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    According to 50.102-1(c), authority to approve an amendment that increases the price of the contract may not be delegated below the secretarial level except in extraordinary circumstances. A no-cost period of performance extension does not increase the price of the effort. Can you please point me to case law that states that consideration for schedule extensions is due when the price of the contract will not change?


    Modification of contracts without consideration is contrary to established government policy and regulations.  The bargain of the parties to a contract consists of an exchange of consideration - a basic element of contract formation.  During the performance of a contract, it may become desirable to modify the contract, but the fundamentals of contract law dictate that consideration be given in exchange for changing or modifying a contract. 

    The Defense Logistics Acquisition Directive (DLAD 4105.1) which implements the Federal Acquisition Regulation (FAR), Defense FAR Supplement (DFARS), and other DoD publications and establishes procedures governing the acquisition of supplies and services states in part, "It is the Government's express expectation that contractors will make all deliveries in accordance with contractual terms. It is, therefore, DLA's policy neither to endorse nor condone delivery extensions for the convenience of the contractor.  There are times, however, (as, for example, when we deal with sole source suppliers, or when our supply position for a particular item will not permit the time and effort necessary for termination and reprocurement) when contracting officers determine that extending a delivery schedule at the  contractor's request via contract modification is in the Government's best interest. At those times, they must decide on the form of consideration that is most acceptable under the circumstances. Often, the most appropriate form of consideration is a monetary adjustment to the contractual total."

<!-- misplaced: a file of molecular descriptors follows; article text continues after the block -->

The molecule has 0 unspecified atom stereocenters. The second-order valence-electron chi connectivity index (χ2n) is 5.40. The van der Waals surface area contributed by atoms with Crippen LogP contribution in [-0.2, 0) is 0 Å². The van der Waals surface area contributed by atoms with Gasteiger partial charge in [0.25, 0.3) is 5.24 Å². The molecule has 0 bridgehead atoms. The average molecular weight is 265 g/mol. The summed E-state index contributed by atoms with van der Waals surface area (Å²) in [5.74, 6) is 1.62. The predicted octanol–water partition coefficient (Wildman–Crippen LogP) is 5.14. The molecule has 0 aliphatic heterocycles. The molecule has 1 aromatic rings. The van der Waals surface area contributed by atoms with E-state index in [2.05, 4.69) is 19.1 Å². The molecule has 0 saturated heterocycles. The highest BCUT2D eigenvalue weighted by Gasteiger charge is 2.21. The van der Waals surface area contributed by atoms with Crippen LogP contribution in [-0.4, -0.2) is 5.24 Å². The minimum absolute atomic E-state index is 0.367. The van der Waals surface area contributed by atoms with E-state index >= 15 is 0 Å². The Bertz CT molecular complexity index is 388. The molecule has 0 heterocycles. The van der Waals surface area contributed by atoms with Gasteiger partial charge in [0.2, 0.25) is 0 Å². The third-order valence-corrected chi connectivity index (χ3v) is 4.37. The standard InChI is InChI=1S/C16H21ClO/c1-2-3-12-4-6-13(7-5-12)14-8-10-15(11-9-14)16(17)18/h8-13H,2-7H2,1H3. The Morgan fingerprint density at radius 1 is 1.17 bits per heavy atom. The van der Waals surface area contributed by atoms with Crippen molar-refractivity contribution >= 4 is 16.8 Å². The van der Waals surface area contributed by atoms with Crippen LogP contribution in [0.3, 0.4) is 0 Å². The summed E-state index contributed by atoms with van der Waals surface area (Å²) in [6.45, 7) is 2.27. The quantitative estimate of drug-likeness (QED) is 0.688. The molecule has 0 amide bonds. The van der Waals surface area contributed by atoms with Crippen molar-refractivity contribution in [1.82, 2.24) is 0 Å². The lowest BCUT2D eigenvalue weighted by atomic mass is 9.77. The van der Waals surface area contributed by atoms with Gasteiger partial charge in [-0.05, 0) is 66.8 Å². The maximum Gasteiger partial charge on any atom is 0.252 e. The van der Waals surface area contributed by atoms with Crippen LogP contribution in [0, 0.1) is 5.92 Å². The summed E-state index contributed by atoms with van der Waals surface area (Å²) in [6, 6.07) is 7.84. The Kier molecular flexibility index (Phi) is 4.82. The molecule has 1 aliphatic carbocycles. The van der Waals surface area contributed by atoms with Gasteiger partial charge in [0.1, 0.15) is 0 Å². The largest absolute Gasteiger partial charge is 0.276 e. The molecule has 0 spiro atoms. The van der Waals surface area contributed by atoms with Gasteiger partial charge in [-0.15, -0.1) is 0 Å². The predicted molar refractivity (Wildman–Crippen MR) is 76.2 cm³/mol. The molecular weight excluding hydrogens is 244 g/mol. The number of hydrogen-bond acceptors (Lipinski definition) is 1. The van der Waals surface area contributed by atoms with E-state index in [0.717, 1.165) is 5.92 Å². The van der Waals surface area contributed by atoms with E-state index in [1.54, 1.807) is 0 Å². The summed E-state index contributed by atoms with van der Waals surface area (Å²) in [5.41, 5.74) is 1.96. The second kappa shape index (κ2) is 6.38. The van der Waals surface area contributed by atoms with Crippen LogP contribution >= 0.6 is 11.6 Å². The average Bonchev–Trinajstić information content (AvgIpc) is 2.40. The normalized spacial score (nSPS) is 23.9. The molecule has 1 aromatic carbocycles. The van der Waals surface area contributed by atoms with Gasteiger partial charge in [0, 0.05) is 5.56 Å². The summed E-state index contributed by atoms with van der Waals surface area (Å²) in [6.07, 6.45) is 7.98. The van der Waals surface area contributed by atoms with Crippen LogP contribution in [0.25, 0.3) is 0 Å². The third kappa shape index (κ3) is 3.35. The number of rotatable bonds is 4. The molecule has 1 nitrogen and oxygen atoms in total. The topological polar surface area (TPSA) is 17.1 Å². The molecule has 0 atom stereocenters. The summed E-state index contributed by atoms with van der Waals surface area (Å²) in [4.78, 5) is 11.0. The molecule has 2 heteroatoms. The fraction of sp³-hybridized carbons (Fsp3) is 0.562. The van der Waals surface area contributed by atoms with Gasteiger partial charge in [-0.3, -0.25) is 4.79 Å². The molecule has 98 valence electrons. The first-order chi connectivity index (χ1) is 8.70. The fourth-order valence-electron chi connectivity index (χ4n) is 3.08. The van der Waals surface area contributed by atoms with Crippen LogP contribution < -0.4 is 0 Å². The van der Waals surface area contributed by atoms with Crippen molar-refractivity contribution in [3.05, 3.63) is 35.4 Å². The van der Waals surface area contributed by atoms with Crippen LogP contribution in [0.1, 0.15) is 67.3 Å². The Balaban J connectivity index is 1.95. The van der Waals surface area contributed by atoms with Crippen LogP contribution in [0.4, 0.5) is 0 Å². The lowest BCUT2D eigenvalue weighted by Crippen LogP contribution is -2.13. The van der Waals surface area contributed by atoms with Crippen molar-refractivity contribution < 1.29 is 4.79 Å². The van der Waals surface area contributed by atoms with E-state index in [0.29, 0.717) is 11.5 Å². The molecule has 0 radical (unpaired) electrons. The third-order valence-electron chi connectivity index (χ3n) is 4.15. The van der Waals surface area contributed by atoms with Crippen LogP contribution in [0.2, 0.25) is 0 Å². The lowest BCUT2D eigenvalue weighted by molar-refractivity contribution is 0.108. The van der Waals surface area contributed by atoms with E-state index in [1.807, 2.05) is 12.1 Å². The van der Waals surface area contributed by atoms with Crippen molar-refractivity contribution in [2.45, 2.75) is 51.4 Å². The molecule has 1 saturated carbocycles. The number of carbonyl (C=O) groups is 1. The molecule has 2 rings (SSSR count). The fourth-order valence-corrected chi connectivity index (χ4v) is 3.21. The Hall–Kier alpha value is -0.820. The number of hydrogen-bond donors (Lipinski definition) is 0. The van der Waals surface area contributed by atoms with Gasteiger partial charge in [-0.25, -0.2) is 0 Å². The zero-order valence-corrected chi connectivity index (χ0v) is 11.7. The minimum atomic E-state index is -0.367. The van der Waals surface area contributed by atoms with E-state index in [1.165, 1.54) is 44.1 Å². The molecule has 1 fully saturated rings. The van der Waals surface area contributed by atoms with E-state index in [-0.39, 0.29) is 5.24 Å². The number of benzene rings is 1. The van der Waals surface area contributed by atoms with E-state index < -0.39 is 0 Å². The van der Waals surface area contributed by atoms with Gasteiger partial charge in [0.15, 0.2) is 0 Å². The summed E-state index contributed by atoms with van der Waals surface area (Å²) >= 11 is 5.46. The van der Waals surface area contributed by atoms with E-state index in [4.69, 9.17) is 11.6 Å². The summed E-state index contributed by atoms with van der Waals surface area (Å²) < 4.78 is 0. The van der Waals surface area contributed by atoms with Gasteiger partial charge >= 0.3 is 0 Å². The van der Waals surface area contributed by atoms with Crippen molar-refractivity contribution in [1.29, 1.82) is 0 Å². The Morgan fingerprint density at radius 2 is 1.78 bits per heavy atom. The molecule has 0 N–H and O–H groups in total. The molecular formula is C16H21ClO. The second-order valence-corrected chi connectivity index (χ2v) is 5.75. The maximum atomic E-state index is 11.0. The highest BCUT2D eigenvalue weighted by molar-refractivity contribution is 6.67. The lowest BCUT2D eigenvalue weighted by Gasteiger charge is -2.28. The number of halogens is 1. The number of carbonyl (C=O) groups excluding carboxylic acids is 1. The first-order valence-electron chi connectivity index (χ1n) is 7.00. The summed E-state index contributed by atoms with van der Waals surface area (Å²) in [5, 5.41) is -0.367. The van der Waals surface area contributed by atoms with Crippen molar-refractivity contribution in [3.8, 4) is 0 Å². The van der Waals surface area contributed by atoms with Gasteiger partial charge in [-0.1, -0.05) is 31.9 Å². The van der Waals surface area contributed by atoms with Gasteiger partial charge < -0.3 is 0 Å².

While there are some exceptions, unless otherwise specifically addressed by law, amendments without consideration are addressed at FAR Part 50 which deals with Extraordinary Contractual Actions. See FAR 50.103-2:
    (a) Amendments without consideration.
    (1) When an actual or threatened loss under a defense contract, however caused, will impair the productive ability of a contractor whose continued performance on any defense contract or whose continued operation as a source of supply is found to be essential to the national defense, the contract may be amended without consideration, but only to the extent necessary to avoid such impairment to the contractor’s productive ability.

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